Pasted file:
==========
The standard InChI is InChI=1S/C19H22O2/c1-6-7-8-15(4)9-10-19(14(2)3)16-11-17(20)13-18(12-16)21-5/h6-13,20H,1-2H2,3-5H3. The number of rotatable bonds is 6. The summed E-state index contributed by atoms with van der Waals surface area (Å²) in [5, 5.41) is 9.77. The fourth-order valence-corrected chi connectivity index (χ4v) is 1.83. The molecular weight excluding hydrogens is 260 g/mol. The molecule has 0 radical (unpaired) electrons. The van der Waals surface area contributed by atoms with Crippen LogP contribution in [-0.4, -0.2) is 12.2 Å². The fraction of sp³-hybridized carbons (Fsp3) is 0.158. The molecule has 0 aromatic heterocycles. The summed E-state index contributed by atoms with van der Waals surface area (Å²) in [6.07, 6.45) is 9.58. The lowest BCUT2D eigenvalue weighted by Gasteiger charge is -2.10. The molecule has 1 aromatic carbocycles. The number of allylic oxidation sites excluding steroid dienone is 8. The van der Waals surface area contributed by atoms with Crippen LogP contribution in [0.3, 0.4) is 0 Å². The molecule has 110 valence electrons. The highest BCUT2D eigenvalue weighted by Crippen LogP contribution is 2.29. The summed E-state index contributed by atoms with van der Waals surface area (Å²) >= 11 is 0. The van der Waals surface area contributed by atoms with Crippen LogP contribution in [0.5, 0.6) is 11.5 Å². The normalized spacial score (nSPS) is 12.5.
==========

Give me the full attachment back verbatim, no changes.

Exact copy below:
The standard InChI is InChI=1S/C19H22O2/c1-6-7-8-15(4)9-10-19(14(2)3)16-11-17(20)13-18(12-16)21-5/h6-13,20H,1-2H2,3-5H3. The number of rotatable bonds is 6. The summed E-state index contributed by atoms with van der Waals surface area (Å²) in [5, 5.41) is 9.77. The fourth-order valence-corrected chi connectivity index (χ4v) is 1.83. The molecular weight excluding hydrogens is 260 g/mol. The molecule has 0 radical (unpaired) electrons. The van der Waals surface area contributed by atoms with Crippen LogP contribution in [-0.4, -0.2) is 12.2 Å². The fraction of sp³-hybridized carbons (Fsp3) is 0.158. The molecule has 0 aromatic heterocycles. The summed E-state index contributed by atoms with van der Waals surface area (Å²) in [6.07, 6.45) is 9.58. The lowest BCUT2D eigenvalue weighted by Gasteiger charge is -2.10. The molecule has 1 aromatic carbocycles. The number of allylic oxidation sites excluding steroid dienone is 8. The van der Waals surface area contributed by atoms with Crippen LogP contribution in [0.3, 0.4) is 0 Å². The molecule has 110 valence electrons. The highest BCUT2D eigenvalue weighted by Crippen LogP contribution is 2.29. The summed E-state index contributed by atoms with van der Waals surface area (Å²) >= 11 is 0. The van der Waals surface area contributed by atoms with Crippen LogP contribution in [0.5, 0.6) is 11.5 Å². The normalized spacial score (nSPS) is 12.5.